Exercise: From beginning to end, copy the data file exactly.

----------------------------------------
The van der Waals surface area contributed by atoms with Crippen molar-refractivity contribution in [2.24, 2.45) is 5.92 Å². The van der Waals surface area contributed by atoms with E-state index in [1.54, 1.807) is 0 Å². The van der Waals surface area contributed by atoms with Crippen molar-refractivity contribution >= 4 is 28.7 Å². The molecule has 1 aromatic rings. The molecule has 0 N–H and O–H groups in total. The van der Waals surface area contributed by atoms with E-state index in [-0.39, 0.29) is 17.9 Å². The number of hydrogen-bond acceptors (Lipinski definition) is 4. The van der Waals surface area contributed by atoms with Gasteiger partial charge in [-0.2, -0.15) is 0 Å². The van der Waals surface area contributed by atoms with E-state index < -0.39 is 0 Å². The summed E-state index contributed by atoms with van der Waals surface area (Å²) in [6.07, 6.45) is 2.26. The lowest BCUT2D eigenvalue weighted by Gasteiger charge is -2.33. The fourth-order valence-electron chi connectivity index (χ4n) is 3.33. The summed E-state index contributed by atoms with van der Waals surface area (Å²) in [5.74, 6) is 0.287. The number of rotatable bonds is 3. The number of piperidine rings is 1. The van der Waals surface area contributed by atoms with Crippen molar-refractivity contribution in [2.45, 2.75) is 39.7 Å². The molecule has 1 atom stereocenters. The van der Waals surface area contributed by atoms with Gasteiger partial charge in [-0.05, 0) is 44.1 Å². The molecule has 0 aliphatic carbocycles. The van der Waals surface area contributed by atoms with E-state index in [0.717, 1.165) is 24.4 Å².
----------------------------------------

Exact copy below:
The van der Waals surface area contributed by atoms with Crippen molar-refractivity contribution in [2.24, 2.45) is 5.92 Å². The van der Waals surface area contributed by atoms with E-state index in [1.54, 1.807) is 0 Å². The van der Waals surface area contributed by atoms with Crippen molar-refractivity contribution >= 4 is 28.7 Å². The molecule has 1 aromatic rings. The molecule has 0 N–H and O–H groups in total. The van der Waals surface area contributed by atoms with E-state index in [-0.39, 0.29) is 17.9 Å². The number of hydrogen-bond acceptors (Lipinski definition) is 4. The van der Waals surface area contributed by atoms with Gasteiger partial charge in [-0.2, -0.15) is 0 Å². The van der Waals surface area contributed by atoms with E-state index < -0.39 is 0 Å². The summed E-state index contributed by atoms with van der Waals surface area (Å²) in [6.07, 6.45) is 2.26. The lowest BCUT2D eigenvalue weighted by Gasteiger charge is -2.33. The fourth-order valence-electron chi connectivity index (χ4n) is 3.33. The summed E-state index contributed by atoms with van der Waals surface area (Å²) in [5.74, 6) is 0.287. The number of rotatable bonds is 3. The number of piperidine rings is 1. The van der Waals surface area contributed by atoms with Crippen molar-refractivity contribution in [2.45, 2.75) is 39.7 Å². The molecule has 1 atom stereocenters. The van der Waals surface area contributed by atoms with Gasteiger partial charge in [-0.05, 0) is 44.1 Å². The molecule has 0 aliphatic carbocycles. The van der Waals surface area contributed by atoms with E-state index in [0.717, 1.165) is 24.4 Å².